The area south of the center is a great mix of wealthy and working-class neighborhoods and is home to the city’s best nightlife and some of its grandest churches.

CAELIAN HILL. Southeast of the Colosseum, the Caelian, along with the Esquiline, is the biggest of Rome’s seven original hills and home to some of the city’s greatest chaos. Split into three levels, each from a different era, the Chiesa di San Clemente is one of Rome’s most intriguing churches. A fresco cycle by Masolino dating from the 1420s graces the Chapel of Santa Caterina. (M: B-Colosseo. Turn left out of the station and walk east on V. Fori Imperiali. Open M-Sa 9am-12:30pm and 3-

6pm, Su and holidays 10am-12:30pm and 3-6pm. ‚3.) The immense Chiesa di San Giovanni in Laterano was the seat of the pope until the 14th century; founded by Constantine in AD 314, it’s Rome’s oldest Christian basilica. The two golden reliquaries over the altar contain the heads of St. Peter and St. Paul. Across the street is the Scala Santa, which houses what sire believed to be the 28 steps used by Jesus outside Pontius Pilate’s house. (Dress code enforced. M: A-San Giovanni or bus #16 from Termini. Open daily 7am-12:30pm and 3:30-7:30pm. ‚2; museum ‚1.)

APPIAN WAY. Since burial inside the city walls was forbidden during ancient times, fashionable Romans made their final resting places along the Appian Way. At the same time, early Christians secretly dug maze-like catacombs under the ashes of their persecutors. (M: A-San Giovanni. Take bus #218 from P. di S. Giovanni to the intersection ofV. Ardeatina and V.d. Sette Chiese.) San Callisto, V. Appia Antica 110, is the largest catacomb in Rome, with nearly 22km of subterranean paths. Its four levels once held 16 popes, St. Cecilia, and 500,000 other Christians. (Take the private road that runs northeast to the entrance to the catacombs. Open Mar.-Jan. Th-Tu 8:30am-noon and 2:30-5:30pm.) Santa Domitilla houses an intact 3rd-century portrait of Christ and the Apostles. (Facing V. Ardeatina from the exit of S. Callisto, cross the street and walk up V.d. Sette Chiese. Open Feb.-Dee. M and W-Su 8:30am-noon and 2:30-5pm.) San Sebastiano, V. Appia Antica 136, once held the bodies of Peter and Paul. (Open Dec.-Oct. M-Sa 8:30am-noon and 2:30-5:30pm. Adjacent church open daily 8am-6pm.)

AVENTINE HILL. The iiRoseto Comunaie, Rome’s official rose garden, is host to the annual Premio Roma, the worldwide competition for the best blossom. Entries are sent in May. (On both sides of V.d. Valle Murcia, across the Circus Maximus from the Palatine Hill. Open daily 8am-7:30pm.) The Giardini degli Aranci nearby is also a pleasant place for an afternoon stroll. (Open daily dawn to dusk.) The Church of Santa Sabina and its accompanying monastery were home to St. Dominic, Pius V, and St. Thomas Aquinas, and dates from the 5th century. (At the southern end of Parco Savello. Open daily 6:30am- 12:45pm and 3:30-7pm.) V.S. Sabina continues along the crest of the hill to Piazza dei Cavalieri di Malta, home of the crusading order of the Knights of Malta. Through the Elkeyhole in the pale yellow gate, the dome of St. Peter’s is perfectly framed by hedges.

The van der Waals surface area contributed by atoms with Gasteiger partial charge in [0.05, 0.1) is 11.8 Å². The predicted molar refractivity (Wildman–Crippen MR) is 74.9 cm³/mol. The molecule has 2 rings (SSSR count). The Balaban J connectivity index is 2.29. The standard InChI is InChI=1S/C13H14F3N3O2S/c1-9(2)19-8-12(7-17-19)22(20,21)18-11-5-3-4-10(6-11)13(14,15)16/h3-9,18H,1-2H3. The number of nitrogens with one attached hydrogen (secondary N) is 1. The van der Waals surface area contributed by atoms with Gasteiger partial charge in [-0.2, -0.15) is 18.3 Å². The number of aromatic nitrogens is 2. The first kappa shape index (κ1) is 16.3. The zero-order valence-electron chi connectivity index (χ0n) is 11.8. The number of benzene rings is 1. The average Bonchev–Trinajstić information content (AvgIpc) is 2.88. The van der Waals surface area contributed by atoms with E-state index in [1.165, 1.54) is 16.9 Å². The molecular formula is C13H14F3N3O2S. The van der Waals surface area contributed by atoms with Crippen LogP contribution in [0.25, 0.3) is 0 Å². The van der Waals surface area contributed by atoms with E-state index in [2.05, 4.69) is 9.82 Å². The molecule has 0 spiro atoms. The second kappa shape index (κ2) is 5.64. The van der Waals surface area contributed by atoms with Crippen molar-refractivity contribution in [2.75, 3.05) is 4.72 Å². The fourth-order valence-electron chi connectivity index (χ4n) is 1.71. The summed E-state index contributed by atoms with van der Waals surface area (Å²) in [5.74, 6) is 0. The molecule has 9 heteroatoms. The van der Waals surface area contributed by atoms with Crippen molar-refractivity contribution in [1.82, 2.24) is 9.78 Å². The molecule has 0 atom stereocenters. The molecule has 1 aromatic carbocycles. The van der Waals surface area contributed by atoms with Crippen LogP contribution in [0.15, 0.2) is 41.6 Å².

EUR. South of the city stands a monument to a Roman empire that never was. EUR (AY-oor) is an Italian acronym for Universal Exposition of Rome, the 1942 World’s Fair that Mussolini intended to be a showcase of Fascist achievements. The new, modem Rome was to shock and impress the rest of the world with its futuristic ability to build lots of identical square buildings. Via Cristoforo Colombo, EUR’s main street, is the first of many internationally ingratiating addresses like Viale Asia and Piazza Kennedy. It runs north from the Metro station to Piazza Guglielmo Marconi and its 1959 obelisk. According to legend, when St. Paul was beheaded at the Abbazia delle Tre Fontane (Abbey of the Three Fountains), his head bounced three times, creating a fountain at each bounce. (M: B-Laurentina. Walk north on V. Laurentina and turn right on V. diAcque Salve; the abbey is at the bottom of the hill. Open daily 8am-lpm and 3-7pm.)

Etruscans, emperors, popes, and condottiere have been busily stuffing Rome full of artwork for several millennia, leaving behind a city teeming with galleries. Museums are generally closed holidays, Sunday afternoons, and all day Mondays.


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